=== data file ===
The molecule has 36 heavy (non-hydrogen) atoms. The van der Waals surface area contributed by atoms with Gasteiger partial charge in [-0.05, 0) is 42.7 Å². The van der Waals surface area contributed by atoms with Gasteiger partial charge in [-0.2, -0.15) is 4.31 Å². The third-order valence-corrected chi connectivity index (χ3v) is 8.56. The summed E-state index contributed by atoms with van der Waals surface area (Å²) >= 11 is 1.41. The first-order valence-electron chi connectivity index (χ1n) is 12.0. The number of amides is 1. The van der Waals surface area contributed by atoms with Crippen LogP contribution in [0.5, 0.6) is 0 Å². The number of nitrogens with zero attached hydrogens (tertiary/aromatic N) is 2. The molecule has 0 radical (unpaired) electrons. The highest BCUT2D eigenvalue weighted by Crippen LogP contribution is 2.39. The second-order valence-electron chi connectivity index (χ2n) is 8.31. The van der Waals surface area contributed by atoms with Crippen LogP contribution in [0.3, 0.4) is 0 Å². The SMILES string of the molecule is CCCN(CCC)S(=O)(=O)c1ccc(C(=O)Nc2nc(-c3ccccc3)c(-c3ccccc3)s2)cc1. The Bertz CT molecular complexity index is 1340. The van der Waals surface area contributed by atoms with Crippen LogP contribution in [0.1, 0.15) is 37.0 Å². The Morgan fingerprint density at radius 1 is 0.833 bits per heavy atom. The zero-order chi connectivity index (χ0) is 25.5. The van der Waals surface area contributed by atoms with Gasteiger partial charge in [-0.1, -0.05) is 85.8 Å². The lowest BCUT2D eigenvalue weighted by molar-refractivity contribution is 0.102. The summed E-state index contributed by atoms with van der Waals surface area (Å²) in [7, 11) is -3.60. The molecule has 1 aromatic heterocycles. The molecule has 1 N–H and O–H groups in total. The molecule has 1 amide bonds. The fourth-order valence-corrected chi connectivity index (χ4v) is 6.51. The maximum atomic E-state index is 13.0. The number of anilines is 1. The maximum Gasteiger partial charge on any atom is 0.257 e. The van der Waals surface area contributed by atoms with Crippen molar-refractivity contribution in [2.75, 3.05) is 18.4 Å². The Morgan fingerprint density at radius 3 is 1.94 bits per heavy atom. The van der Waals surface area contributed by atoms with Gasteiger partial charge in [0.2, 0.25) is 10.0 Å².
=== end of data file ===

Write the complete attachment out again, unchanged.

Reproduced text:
The molecule has 36 heavy (non-hydrogen) atoms. The van der Waals surface area contributed by atoms with Gasteiger partial charge in [-0.05, 0) is 42.7 Å². The van der Waals surface area contributed by atoms with Gasteiger partial charge in [-0.2, -0.15) is 4.31 Å². The third-order valence-corrected chi connectivity index (χ3v) is 8.56. The summed E-state index contributed by atoms with van der Waals surface area (Å²) >= 11 is 1.41. The first-order valence-electron chi connectivity index (χ1n) is 12.0. The number of amides is 1. The van der Waals surface area contributed by atoms with Crippen LogP contribution in [0.5, 0.6) is 0 Å². The number of nitrogens with zero attached hydrogens (tertiary/aromatic N) is 2. The molecule has 0 radical (unpaired) electrons. The highest BCUT2D eigenvalue weighted by Crippen LogP contribution is 2.39. The second-order valence-electron chi connectivity index (χ2n) is 8.31. The van der Waals surface area contributed by atoms with Crippen LogP contribution in [0.3, 0.4) is 0 Å². The SMILES string of the molecule is CCCN(CCC)S(=O)(=O)c1ccc(C(=O)Nc2nc(-c3ccccc3)c(-c3ccccc3)s2)cc1. The Bertz CT molecular complexity index is 1340. The van der Waals surface area contributed by atoms with Crippen LogP contribution in [0.1, 0.15) is 37.0 Å². The Morgan fingerprint density at radius 1 is 0.833 bits per heavy atom. The zero-order chi connectivity index (χ0) is 25.5. The van der Waals surface area contributed by atoms with Gasteiger partial charge in [-0.1, -0.05) is 85.8 Å². The lowest BCUT2D eigenvalue weighted by molar-refractivity contribution is 0.102. The summed E-state index contributed by atoms with van der Waals surface area (Å²) in [7, 11) is -3.60. The molecule has 1 aromatic heterocycles. The molecule has 1 N–H and O–H groups in total. The molecule has 1 amide bonds. The fourth-order valence-corrected chi connectivity index (χ4v) is 6.51. The maximum atomic E-state index is 13.0. The number of anilines is 1. The maximum Gasteiger partial charge on any atom is 0.257 e. The van der Waals surface area contributed by atoms with Crippen molar-refractivity contribution in [2.75, 3.05) is 18.4 Å². The Morgan fingerprint density at radius 3 is 1.94 bits per heavy atom. The van der Waals surface area contributed by atoms with Gasteiger partial charge in [0.2, 0.25) is 10.0 Å².